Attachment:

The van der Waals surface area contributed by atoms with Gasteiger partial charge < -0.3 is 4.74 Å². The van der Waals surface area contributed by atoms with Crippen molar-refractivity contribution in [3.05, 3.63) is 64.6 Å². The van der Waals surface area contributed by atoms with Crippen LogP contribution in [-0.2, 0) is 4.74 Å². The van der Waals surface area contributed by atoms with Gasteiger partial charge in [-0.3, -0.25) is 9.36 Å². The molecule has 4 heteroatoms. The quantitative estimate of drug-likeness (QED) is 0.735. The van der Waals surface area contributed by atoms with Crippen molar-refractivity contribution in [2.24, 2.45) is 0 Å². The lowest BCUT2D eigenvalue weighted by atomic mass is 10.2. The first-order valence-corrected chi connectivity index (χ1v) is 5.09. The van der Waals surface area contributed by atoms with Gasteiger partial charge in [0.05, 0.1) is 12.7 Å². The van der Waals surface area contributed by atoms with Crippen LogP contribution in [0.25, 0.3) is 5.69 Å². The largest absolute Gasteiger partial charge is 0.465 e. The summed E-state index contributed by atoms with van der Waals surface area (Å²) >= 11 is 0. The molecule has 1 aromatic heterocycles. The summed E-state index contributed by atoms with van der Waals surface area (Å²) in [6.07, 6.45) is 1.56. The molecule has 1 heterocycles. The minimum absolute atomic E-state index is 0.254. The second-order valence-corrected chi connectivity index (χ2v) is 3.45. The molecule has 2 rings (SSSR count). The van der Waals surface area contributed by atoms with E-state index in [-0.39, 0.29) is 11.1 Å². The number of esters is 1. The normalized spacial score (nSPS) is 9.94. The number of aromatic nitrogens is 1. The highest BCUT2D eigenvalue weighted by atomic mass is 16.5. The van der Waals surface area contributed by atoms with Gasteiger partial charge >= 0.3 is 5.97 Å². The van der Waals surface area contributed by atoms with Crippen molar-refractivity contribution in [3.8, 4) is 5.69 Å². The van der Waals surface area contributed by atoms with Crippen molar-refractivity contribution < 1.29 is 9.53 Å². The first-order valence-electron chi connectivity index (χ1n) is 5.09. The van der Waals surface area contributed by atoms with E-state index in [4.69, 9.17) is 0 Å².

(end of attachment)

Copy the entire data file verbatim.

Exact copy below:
The van der Waals surface area contributed by atoms with Gasteiger partial charge < -0.3 is 4.74 Å². The van der Waals surface area contributed by atoms with Crippen molar-refractivity contribution in [3.05, 3.63) is 64.6 Å². The van der Waals surface area contributed by atoms with Crippen LogP contribution in [-0.2, 0) is 4.74 Å². The van der Waals surface area contributed by atoms with Gasteiger partial charge in [-0.3, -0.25) is 9.36 Å². The molecule has 4 heteroatoms. The quantitative estimate of drug-likeness (QED) is 0.735. The van der Waals surface area contributed by atoms with Crippen molar-refractivity contribution in [2.24, 2.45) is 0 Å². The lowest BCUT2D eigenvalue weighted by atomic mass is 10.2. The first-order valence-corrected chi connectivity index (χ1v) is 5.09. The van der Waals surface area contributed by atoms with Gasteiger partial charge in [0.05, 0.1) is 12.7 Å². The van der Waals surface area contributed by atoms with Crippen LogP contribution in [0.25, 0.3) is 5.69 Å². The largest absolute Gasteiger partial charge is 0.465 e. The summed E-state index contributed by atoms with van der Waals surface area (Å²) >= 11 is 0. The molecule has 1 aromatic heterocycles. The summed E-state index contributed by atoms with van der Waals surface area (Å²) in [6.07, 6.45) is 1.56. The molecule has 1 heterocycles. The minimum absolute atomic E-state index is 0.254. The second-order valence-corrected chi connectivity index (χ2v) is 3.45. The molecule has 2 rings (SSSR count). The van der Waals surface area contributed by atoms with E-state index in [-0.39, 0.29) is 11.1 Å². The number of esters is 1. The normalized spacial score (nSPS) is 9.94. The number of aromatic nitrogens is 1. The highest BCUT2D eigenvalue weighted by atomic mass is 16.5. The van der Waals surface area contributed by atoms with Gasteiger partial charge >= 0.3 is 5.97 Å². The van der Waals surface area contributed by atoms with Crippen molar-refractivity contribution in [3.8, 4) is 5.69 Å². The van der Waals surface area contributed by atoms with Crippen molar-refractivity contribution < 1.29 is 9.53 Å². The first-order valence-electron chi connectivity index (χ1n) is 5.09. The van der Waals surface area contributed by atoms with E-state index in [4.69, 9.17) is 0 Å².